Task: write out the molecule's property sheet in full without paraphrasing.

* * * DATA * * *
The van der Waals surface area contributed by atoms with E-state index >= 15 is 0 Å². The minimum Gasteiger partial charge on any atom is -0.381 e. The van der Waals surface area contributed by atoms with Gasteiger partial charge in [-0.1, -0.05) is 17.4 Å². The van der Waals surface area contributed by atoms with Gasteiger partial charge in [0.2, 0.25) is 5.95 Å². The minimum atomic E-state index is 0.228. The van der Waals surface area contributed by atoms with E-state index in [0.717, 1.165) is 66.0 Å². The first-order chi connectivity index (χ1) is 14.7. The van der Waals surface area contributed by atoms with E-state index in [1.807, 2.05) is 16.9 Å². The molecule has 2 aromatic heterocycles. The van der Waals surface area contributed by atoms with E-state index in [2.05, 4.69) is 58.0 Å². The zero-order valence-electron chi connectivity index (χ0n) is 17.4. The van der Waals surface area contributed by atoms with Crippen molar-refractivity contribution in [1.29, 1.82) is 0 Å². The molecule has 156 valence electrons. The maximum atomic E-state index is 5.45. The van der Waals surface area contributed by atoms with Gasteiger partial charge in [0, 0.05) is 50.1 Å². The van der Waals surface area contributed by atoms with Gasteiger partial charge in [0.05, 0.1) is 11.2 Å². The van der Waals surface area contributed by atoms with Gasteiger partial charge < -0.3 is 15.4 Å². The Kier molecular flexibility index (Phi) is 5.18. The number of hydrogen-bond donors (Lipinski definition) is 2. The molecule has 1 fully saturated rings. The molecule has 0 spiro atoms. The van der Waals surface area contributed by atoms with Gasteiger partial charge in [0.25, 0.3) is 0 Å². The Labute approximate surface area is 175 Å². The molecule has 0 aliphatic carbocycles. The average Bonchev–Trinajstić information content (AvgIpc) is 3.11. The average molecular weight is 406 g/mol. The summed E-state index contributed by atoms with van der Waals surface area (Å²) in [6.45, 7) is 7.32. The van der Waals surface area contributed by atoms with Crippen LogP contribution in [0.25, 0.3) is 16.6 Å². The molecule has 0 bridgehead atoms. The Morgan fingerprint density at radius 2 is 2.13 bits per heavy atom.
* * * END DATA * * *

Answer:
The van der Waals surface area contributed by atoms with E-state index >= 15 is 0 Å². The minimum Gasteiger partial charge on any atom is -0.381 e. The van der Waals surface area contributed by atoms with Gasteiger partial charge in [-0.1, -0.05) is 17.4 Å². The van der Waals surface area contributed by atoms with Gasteiger partial charge in [0.2, 0.25) is 5.95 Å². The minimum atomic E-state index is 0.228. The van der Waals surface area contributed by atoms with E-state index in [0.717, 1.165) is 66.0 Å². The first-order chi connectivity index (χ1) is 14.7. The van der Waals surface area contributed by atoms with E-state index in [1.807, 2.05) is 16.9 Å². The molecule has 2 aromatic heterocycles. The van der Waals surface area contributed by atoms with E-state index in [2.05, 4.69) is 58.0 Å². The zero-order valence-electron chi connectivity index (χ0n) is 17.4. The van der Waals surface area contributed by atoms with Crippen molar-refractivity contribution in [1.29, 1.82) is 0 Å². The molecule has 156 valence electrons. The maximum atomic E-state index is 5.45. The van der Waals surface area contributed by atoms with Gasteiger partial charge in [0, 0.05) is 50.1 Å². The van der Waals surface area contributed by atoms with Gasteiger partial charge in [0.05, 0.1) is 11.2 Å². The van der Waals surface area contributed by atoms with Gasteiger partial charge < -0.3 is 15.4 Å². The Kier molecular flexibility index (Phi) is 5.18. The number of hydrogen-bond donors (Lipinski definition) is 2. The molecule has 1 fully saturated rings. The molecule has 0 spiro atoms. The van der Waals surface area contributed by atoms with Gasteiger partial charge in [0.25, 0.3) is 0 Å². The Labute approximate surface area is 175 Å². The molecule has 0 aliphatic carbocycles. The average Bonchev–Trinajstić information content (AvgIpc) is 3.11. The average molecular weight is 406 g/mol. The summed E-state index contributed by atoms with van der Waals surface area (Å²) in [6.45, 7) is 7.32. The van der Waals surface area contributed by atoms with Crippen LogP contribution in [0.25, 0.3) is 16.6 Å². The molecule has 0 bridgehead atoms. The Morgan fingerprint density at radius 2 is 2.13 bits per heavy atom.